By MICHAEL MAROT
AP Sports Writer
INDIANAPOLIS -- Bobby Rahal is back at Indianapolis and likely not just as a father, former champion or spectator.
Rahal Letterman Racing is close to finalizing a deal that would put Spanish driver Oriol Servia in the No. 17 car and give Rahal an opportunity to make his first start of the season -- the Indianapolis 500.
"There's nothing official until the contracts are signed and the money is in hand," Rahal said. "But we do anticipate some (announcement) very shortly."
If Rahal completes the deal, there would be 34 cars vying for 33 starting spots in the May 24 race. Speculation is that there could be two more deals announced in the next week.
But Rahal, the 1986 Indy winner, isn't resting easily yet.
While others were putting finishing touches on the contract, Rahal was in his familiar garage watching crew members assemble the car.
It's a chance Rahal has been waiting for all season, though not necessarily in this manner.
When the team's sponsor pulled out of the series after 2008, Rahal found himself searching for money in one of the worst economic environments in decades. He couldn't cut a deal.
Rahal said then that he didn't want to run only at Indy.
So he wound up missing the series' first three races in St. Petersburg, Long Beach and Kansas, and as recently as a week ago, Indy, where he won five years ago as a team owner with Buddy Rice, appeared to be in jeopardy, too.
Now, he's back in the game although the plans for the rest of this season remain unclear. The deal being negotiated is for this race only, though Rahal hopes something will work out to keep his team on track for the rest of 2009.
Fortunately for Rahal's team, they've been preparing for this chance all season.
"We haven't been waiting around doing nothing," Rahal said. "We made sure we were ready in case something came at the last moment. Oriol would be thrilled if we could keep running, and we would be thrilled, too."
Fans expecting to see Rahal's car on the historic 2.5-mile oval this weekend will be disappointed.
If all goes as expected, Rahal's car won't be on the track sooner than Thursday, meaning Rahal won't get a chance to qualify for the top 22 spots. Eleven spots will be filled each of the first three days of qualifying, which begins Saturday.
But if Rahal can cross the Ts and dot the Is, it will almost assuredly mean at least one car will be bumped from the field before the May 24 race.
DRAWING NUMBERS: The two fastest cars this week could be on the track very early for Saturday's qualifying round.
Marco Andretti, who had the top speed Thursday and second fastest Friday, drew the No. 4 spot. Penske Racing driver Ryan Briscoe, the fastest driver Friday, is 14th, though of the cars in front of him have no announced driver. Other pole contenders include Danica Patrick, Andretti's teammate with Andretti Green Racing, at No. 13; defending Indy champ and series points champ Scott Dixon at No. 31 and 2007 Indy winner Dario Franchitti at No. 34. Dixon and Franchitti both drive for Target Chip Ganassi.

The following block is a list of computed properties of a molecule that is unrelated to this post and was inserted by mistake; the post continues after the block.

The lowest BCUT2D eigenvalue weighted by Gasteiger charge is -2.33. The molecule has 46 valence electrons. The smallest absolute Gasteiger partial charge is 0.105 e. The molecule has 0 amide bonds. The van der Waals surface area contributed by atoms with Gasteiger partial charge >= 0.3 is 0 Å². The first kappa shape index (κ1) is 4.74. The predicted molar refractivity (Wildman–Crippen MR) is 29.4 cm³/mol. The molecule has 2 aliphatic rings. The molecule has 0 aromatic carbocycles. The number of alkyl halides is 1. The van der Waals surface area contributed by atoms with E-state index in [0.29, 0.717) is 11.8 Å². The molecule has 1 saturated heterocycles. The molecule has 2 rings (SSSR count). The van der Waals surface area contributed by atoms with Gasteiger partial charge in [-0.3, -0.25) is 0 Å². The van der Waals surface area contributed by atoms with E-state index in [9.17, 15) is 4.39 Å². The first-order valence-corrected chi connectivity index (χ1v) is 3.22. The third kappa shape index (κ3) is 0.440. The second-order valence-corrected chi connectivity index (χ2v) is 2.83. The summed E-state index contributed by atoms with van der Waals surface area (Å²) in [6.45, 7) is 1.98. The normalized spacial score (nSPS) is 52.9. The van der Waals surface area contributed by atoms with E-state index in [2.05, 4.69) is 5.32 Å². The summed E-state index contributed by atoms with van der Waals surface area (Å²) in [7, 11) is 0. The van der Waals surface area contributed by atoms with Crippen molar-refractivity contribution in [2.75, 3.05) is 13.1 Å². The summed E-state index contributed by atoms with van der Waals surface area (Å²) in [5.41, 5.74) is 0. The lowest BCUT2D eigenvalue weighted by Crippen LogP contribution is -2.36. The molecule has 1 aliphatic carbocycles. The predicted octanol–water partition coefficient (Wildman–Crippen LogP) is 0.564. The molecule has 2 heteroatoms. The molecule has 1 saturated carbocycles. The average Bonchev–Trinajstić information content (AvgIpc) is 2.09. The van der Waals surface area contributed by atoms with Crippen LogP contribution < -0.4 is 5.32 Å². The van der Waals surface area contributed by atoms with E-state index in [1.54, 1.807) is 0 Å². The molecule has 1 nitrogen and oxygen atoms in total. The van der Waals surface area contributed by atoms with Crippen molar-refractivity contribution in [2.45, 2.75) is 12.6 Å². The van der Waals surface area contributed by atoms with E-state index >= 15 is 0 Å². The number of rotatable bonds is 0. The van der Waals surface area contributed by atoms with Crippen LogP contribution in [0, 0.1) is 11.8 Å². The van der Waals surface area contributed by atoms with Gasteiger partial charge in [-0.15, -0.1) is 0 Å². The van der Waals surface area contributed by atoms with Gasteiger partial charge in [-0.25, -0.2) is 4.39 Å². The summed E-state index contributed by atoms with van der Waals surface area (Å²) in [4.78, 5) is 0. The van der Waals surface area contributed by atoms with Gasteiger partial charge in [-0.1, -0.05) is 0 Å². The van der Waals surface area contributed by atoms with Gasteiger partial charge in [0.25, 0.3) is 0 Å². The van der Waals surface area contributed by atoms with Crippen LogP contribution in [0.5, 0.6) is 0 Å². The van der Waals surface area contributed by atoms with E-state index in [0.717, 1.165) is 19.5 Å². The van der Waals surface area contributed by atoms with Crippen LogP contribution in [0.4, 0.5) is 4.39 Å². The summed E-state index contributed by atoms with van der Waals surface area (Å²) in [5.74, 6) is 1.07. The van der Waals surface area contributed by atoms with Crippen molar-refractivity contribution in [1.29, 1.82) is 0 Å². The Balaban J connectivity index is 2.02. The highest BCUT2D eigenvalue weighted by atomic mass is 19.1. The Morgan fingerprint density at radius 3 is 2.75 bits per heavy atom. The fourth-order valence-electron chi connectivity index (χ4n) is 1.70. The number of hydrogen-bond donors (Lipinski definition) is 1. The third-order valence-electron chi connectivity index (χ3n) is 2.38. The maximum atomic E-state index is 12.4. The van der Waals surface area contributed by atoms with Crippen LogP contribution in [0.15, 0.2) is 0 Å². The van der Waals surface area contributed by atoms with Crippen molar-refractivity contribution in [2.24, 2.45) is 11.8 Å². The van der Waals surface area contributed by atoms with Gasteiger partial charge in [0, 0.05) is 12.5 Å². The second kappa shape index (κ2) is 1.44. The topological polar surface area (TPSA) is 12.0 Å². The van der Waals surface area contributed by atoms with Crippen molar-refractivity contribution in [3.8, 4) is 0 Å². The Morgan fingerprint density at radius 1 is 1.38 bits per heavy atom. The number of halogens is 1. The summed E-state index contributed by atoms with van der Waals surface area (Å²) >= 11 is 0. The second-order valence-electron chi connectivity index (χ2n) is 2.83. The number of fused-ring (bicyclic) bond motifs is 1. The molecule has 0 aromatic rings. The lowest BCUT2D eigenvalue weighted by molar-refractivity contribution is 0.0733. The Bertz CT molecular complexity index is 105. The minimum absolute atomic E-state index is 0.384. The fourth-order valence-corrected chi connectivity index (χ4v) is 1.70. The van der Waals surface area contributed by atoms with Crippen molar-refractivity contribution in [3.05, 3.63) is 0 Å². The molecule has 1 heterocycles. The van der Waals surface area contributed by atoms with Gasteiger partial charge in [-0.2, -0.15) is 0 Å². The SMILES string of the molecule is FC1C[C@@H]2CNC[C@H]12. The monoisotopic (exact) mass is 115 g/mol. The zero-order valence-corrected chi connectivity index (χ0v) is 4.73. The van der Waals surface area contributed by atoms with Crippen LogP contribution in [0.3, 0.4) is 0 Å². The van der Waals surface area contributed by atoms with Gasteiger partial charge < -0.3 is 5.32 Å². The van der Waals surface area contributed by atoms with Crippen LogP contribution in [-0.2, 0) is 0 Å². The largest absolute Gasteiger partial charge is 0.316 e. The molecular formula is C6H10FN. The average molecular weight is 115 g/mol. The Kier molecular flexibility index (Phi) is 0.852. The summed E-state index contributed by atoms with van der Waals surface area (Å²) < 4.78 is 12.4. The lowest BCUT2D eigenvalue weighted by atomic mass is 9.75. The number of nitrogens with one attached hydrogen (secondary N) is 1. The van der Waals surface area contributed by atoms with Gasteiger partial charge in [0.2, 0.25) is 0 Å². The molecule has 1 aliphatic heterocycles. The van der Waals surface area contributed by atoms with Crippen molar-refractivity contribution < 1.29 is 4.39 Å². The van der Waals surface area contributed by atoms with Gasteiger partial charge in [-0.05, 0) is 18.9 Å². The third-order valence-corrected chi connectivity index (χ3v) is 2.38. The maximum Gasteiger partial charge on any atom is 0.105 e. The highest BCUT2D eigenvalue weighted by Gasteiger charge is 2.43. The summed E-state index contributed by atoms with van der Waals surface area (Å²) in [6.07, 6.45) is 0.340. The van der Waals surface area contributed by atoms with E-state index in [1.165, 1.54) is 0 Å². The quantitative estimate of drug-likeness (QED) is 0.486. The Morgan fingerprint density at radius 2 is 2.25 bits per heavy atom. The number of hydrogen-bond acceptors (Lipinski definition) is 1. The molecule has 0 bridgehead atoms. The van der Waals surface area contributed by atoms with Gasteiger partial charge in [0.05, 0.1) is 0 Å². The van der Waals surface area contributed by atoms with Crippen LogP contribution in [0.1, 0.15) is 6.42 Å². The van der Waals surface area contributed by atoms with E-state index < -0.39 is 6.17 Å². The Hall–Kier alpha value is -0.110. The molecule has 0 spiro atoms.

Two-time pole winner Helio Castroneves, Briscoe's teammate, will have the longest wait. His No. 3 car is slated to go 54th, though nearly half of the spots ahead are for backup cars -- only one of which ran in Friday's practice -- or have no announced driver.
Justin Wilson, of Dale Coyne Racing, drew the No. 1 spot.
LONG NIGHT: Panther Racing was preparing for a long night back at the shop after Scott Sharp damaged the right side of his No. 16 car 2 1/2 hours into practice Friday.
Sharp, a former pole winner, spun coming out of the first turn and tried to save the car before it slid up the track and slammed into the outside wall.
Afterward, Sharp was checked at the track hospital and released, and his team immediately took the car back to its Indianapolis headquarters to try and repair it before Saturday's opening qualifying round.
"I'm not exactly sure what's up," Sharp said before answering questions about Pole Day. "I have to go back and figure all of that out with the Panther team. We've been struggling a little bit to gain more speed and didn't really need this to happen right now. We'll see what the plan is and find a way to rebound."
Rookie driver Robert Doornbos, of The Netherlands, also was not despite crashing in practice. He was immediately cleared to drive and made it back onto the track in his backup car for Newman Haas Lanigan Racing late in the afternoon.